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16542 Ventura Bl. Suite 120 Encino, CA 91436

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Presbyopia

During middle age, usually beginning in the 40s, people experience blurred vision at near points, such as when reading, sewing or working at the computer. There's no getting around it – this happens to everyone at some point in life, even those who have never had a vision problem before.

Currently an estimated 90 million people in the United States either have presbyopia or will develop it by 2014. This is generating a huge demand for eyewear, contact lenses, and surgery that can help people with presbyopia to deal with there failing near vision.



When people develop presbyopia, they find they need to hold books, magazines, newspapers, menus and other reading materials at arm's length in order to focus properly. When they perform near work, such as embroidery or handwriting, they may have headaches or eyestrain, or feel fatigued.

Presbyopia is caused by an age-related process. This is different from astigmatism, nearsightedness and farsightedness, which are related to the shape of the eyeball and caused by genetic factors, disease, or trauma. Presbyopia is generally believed to stem from a gradual loss of flexibility in the natural lens inside your eye. These age-related changes occur within the proteins in the lens, making the lens harder and less elastic with the years. Age-related changes also take place in the muscle fibers surrounding the lens. With less elasticity, the eye has a harder time focusing up close. Other, less popular theories exist as well.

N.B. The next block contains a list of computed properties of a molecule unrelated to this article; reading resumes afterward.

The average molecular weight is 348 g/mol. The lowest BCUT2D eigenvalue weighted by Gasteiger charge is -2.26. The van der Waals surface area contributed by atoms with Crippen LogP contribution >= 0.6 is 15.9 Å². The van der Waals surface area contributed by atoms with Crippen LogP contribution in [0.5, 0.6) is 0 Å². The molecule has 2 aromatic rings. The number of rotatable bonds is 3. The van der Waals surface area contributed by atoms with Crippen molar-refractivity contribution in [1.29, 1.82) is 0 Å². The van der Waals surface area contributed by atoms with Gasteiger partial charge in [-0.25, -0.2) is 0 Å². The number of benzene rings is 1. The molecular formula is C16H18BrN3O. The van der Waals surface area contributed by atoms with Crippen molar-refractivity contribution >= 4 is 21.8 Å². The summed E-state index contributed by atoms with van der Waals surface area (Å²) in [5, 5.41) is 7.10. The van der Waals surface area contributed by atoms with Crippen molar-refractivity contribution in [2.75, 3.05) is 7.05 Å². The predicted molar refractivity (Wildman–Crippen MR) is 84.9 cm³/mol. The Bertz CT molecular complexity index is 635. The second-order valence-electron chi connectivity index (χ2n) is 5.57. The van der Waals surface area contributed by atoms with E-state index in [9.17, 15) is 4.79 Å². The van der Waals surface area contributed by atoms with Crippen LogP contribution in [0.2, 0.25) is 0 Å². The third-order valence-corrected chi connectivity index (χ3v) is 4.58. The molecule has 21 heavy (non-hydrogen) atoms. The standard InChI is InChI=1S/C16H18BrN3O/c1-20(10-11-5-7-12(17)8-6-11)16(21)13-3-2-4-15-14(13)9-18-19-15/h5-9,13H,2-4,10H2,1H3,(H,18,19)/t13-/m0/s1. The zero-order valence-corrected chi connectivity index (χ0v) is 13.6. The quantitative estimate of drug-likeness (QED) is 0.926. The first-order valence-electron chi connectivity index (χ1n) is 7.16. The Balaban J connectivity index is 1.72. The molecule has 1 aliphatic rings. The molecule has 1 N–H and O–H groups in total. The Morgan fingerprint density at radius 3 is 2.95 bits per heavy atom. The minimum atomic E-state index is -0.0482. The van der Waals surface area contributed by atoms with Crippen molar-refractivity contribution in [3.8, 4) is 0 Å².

Reading glasses or bifocal eyeglasses are the most common correction for presbyopia. Besides that there is a wide variety of different options available for our patients today as shown on the chart below.

New surgical options to treat presbyopia are being researched and are already available in many countries. One example is Refractec Inc.'s conductive keratoplasty, or NearVision CK treatment, which uses radio waves to create more curvature in the cornea for a higher "plus" prescription to improve near vision. The method was FDA-approved for the temporary reduction of presbyopia in April 2004. (In 2002 it had been approved for mild farsightedness.)

Call our office TODAY at 323-937-2269 to schedule consultation with Dr. Kagan to find out which procedure is best for you!